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MichaelJohnMartin18 July 2003
I have just finished watching this film on TV,and I must say,what a pleasant diversion it was for the afternoon,plenty of twists and turns,and the ending was excellent also,top performance must go to Alistair Sim for his protrayal of Inspector Poole,rivetting stuff.
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An inspector calls and leaves an indelible mark.
Spikeopath8 August 2008
A toff English family dinner is interrupted by the appearance of Inspector Poole, he announces that a young lady has committed suicide by the ingestion of disinfectant. At first the family is oblivious as to why this concerns them, but as Poole interviews each family member, it's apparent that one thing binds them all to the mystery.

Adapted from the J.B. Priestley stage play, An Inspector Calls is everything that was great about 50s British Cinema. Simple in structure it may be, but the lack of clogging in any form shines brighter than many a lavish production from this particular decade. The films cause is helped immensely by the quality of the writing, Desmond Davis adding further quality to the already great source provided by the talented Priestley. At first the film leads you to believe that it's going to be a one room interrogation piece, but thru a series of flash backs we are taken out of the room to follow this intriguing story to its quite brilliant finale. There are no histrionics from the actors in this piece, all of them are wonderful because they adhere to the necessity of letting the story be the star. Alastair Sim is perfectly cast as Inspector Poole, a large presence with those highly sympathetic eyes, Sim may be playing the main character, yet he's playing second fiddle to the fleshing out of the Birling family deconstruction, it's a wonderful case where the acting glue is holding it all together.

Director Guy Hamilton does a smashing job of making the film permanently edgy, a sense of unease is palpable throughout, and it's only during the final reel that the heart of the film shows its ace card, and even then, the makers have one more trick up their sleeves. Also worth mentioning is the editing from the sadly uncredited Geoffrey Botterill, so many films containing flash back sequences feel intrusive to the flow of a picture, it isn't here, it's spot on. An Inspector Calls is a wonderful mystery piece that is dotted with moments of unease, but all this would go to waste if the pay off was merely a damp squib, it thankfully isn't, and the likes of Rod Serling and Charles Beaumont were surely nodding in approval.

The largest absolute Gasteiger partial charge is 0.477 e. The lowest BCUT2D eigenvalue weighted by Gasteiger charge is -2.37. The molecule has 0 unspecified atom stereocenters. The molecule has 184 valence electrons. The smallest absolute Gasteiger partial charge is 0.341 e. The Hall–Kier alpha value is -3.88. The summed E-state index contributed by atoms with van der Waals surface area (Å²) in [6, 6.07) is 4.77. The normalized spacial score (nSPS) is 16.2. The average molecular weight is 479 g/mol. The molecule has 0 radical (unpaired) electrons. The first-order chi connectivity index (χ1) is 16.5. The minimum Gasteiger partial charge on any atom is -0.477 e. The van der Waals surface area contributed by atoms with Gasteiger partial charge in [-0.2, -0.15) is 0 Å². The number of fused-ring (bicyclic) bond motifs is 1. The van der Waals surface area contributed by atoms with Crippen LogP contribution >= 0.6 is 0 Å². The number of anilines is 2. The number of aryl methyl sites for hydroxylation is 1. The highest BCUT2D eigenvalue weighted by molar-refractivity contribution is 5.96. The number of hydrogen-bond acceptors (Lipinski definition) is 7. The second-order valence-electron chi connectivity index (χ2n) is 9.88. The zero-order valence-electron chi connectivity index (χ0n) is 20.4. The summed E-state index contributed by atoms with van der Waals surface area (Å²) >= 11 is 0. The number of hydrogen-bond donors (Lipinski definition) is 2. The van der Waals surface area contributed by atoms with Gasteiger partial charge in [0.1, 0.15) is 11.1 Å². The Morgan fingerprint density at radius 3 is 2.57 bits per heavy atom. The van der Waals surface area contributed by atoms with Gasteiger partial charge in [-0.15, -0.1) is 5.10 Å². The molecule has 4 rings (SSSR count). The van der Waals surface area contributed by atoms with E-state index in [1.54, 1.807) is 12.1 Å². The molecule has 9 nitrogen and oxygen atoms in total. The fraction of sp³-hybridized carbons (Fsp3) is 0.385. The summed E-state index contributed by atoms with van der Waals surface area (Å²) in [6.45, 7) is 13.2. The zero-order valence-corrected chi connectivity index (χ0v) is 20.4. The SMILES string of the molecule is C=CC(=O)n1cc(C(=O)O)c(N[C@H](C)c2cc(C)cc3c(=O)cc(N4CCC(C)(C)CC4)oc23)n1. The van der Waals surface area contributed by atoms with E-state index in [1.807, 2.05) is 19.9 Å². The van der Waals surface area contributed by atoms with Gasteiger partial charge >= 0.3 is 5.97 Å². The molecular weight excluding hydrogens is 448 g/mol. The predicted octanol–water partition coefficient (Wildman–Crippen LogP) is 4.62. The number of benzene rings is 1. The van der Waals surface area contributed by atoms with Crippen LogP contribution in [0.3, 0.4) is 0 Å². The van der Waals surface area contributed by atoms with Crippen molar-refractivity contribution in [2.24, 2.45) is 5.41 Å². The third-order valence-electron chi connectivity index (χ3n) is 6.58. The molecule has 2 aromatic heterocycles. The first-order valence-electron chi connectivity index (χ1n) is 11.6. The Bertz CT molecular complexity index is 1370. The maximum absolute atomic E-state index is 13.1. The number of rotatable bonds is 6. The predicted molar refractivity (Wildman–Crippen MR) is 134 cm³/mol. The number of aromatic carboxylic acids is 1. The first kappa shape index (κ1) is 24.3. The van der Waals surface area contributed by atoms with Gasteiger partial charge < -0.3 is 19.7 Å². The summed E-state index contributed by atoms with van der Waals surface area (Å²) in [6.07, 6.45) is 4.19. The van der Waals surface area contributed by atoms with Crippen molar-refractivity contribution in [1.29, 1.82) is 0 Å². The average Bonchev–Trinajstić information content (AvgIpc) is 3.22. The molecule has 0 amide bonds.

Highly recommended 9/10.

*Footnote:Alastair Sim is listed on this site as playing Inspector Goole, that is the characters name in the Priestley play, but i can assure everyone that his characters name is definitely Inspector Poole for this film version.
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By all means...see this film.
martyfrommiami27 December 2004
What can I add, but to say that I agree with all the previous comments about the magnificent performance of Sim and the intelligence of this film.

I've had this film on tape (from TV) for many years now and view it frequently; it is such a pleasure to watch something of this quality: low-key, well-acted, absorbing and, above all (and here's that word again), intelligent.

I give this film two thumbs up (and I'd give it even more if I had more thumbs.) P.S. Hadn't seen Jane Wenham (Eva Smith in this film) in anything else until I watched an Inspector Morse rerun from 1992 ("The Death of Self") last night. I said to the Mrs. that one of the actresses looked familiar; what a surprise to find that it was Ms. Wenham some 38 years later on (and as a blonde.)
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A strange visitor interrupts dinner
Chris Gaskin4 October 2005
I've just seen An Inspector Calls for the first time and found it very enjoyable. The ending was a bit of a surprise.

The Birlings, a rich English family are having dinner one evening when a copper calls round to see them and tell them about a girl who has just been found dead. At first, they deny they knew her but each member of the family did know her and had a different connection with her. These include being a former lover and a former employee. Later on, we learn the truth and there is something strange about the Inspector...

The Inspector is played brilliantly by the great Alastair Sim (Scrooge) and the rest of the cast includes Arthur Young and Brian Forbes.

This is a must see, especially for old movie fans. Brilliant.

Rating: 4 stars out of 5.
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A well-to-do British family has their complacency disrupted by the appearance of Inspector Poole.